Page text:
Simon works for a large manufacturer of frozen food .
What's the main function of your job?
I work in the engineering team, carrying out routine maintenance and dealing with breakdowns. The production lines here run twenty-four hours a day, seven days a week. A breakdown can hold up the entire line of production, and that can cost the company a great deal of money.
What happens if the line breaks down?
An operator will tell us if there's a problem on the line and we go straight to the job to assess what's wrong and either repair or replace the faulty part. On some equipment we can plug a laptop computer into a unit called a 'programmable logic controller' and get a read-out on the screen of all the electronic switches in the equipment, which makes it easier to find the fault. We also use working drawings, electrical measurement equipment, such as oscilloscopes, and hand tools like wrenches and screwdrivers.
More often though, we carry out routine maintenance to prevent breakdowns. A typical job could be overhauling a fryer. That can involve stripping out the bearings, cleaning them up, and lubricating all the chain drives, pumps, motors and hydraulic packs. After each job, we fill out a work card to show the job has been done.
How important is hygiene in the work place?
Because we work with food products, hygiene is really important. We wear white trousers and overalls, hairnets and white shoes. If we move to do a job in another part of the factory we change into clean kit, so there's no chance of cross-contamination. Whenever we do a job, we have to be careful to clean up the work area. We use electric and pneumatic drills and have to contain all the tiny metal fragments to make sure none end up in the food.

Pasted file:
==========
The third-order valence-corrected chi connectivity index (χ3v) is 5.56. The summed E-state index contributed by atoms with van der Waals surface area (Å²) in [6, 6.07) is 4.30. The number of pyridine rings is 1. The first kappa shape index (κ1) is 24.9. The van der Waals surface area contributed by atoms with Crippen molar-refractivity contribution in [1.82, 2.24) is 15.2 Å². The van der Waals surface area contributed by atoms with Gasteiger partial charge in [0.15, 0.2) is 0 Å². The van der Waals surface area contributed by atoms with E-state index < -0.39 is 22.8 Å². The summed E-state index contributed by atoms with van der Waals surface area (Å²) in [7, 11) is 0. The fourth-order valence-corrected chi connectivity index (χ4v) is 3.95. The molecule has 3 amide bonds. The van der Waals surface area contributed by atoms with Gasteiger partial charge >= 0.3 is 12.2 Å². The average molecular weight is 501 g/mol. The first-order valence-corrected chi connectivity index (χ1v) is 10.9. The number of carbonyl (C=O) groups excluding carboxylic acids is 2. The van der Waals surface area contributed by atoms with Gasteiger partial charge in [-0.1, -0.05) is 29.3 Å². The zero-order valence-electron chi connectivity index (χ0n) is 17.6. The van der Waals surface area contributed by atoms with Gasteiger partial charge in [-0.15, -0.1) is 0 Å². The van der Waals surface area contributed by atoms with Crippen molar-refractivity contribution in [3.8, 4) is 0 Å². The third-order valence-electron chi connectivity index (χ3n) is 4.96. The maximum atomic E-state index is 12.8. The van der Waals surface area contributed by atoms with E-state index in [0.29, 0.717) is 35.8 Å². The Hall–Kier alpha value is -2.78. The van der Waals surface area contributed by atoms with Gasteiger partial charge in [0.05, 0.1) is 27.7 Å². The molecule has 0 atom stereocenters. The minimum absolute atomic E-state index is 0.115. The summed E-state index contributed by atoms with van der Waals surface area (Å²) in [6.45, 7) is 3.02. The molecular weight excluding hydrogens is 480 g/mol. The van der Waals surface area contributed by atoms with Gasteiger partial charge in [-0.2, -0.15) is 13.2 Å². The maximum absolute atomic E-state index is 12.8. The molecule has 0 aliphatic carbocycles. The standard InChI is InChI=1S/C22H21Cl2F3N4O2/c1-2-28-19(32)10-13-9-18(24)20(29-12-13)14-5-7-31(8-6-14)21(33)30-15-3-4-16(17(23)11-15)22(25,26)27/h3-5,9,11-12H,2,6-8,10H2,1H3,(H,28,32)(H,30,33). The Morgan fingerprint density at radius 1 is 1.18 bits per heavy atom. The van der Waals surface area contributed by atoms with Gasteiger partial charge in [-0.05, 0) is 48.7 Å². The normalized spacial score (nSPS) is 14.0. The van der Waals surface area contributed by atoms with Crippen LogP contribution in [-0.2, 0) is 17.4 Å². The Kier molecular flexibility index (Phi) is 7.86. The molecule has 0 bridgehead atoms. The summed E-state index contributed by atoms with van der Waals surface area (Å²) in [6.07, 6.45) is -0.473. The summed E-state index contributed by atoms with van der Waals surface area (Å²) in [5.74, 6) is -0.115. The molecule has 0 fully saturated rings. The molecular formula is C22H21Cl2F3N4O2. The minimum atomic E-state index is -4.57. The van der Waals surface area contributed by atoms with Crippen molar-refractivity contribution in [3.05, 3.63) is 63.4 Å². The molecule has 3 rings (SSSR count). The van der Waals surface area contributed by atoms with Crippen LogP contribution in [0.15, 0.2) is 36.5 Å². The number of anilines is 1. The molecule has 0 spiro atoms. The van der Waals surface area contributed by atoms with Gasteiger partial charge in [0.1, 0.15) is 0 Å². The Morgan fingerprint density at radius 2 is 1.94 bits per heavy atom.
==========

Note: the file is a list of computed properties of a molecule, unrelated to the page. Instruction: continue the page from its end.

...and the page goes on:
What do you do if you're not certain about a task?
I work in a team of engineers so there's always someone to ask if I'm not sure about something. Now I'm nearing the end of my training, I can do most jobs without supervision - it's really satisfying when you solve a problem using the skills you've learned.
Are you enjoying the training?
Yes, I'm doing a Modern Apprenticeship in engineering. That involves working for NVQ Level 3 in Maintenance Engineering and an HNC in Mechatronics at the same time. My training started with a two-week induction in the factory, then I went to a training centre in Norwich full time for a year, where I was exposed to a range of things, including electronics, pneumatics, hydraulics and welding machinery. After that, I came back to work in the factory to get lots of hands-on experience and attend college on a day-release basis for the theory.
Why did you choose technician, rather than graduate entry?
I had intended to do a degree and I did the first year of A-levels in chemistry, physics and biology, but halfway through I decided I wanted something more practical. The technician entry route is fairly common in maintenance engineering; it takes longer to qualify, but ultimately I can still achieve professional engineering status, so I don't feel I'm missing out.
What's for the future?
I intend to go on to do a degree in engineering and achieve incorporated engineer (IEng) status. As a professional engineer, there are opportunities to work on projects such as designing better ways of automating the production process, and that really appeals to me.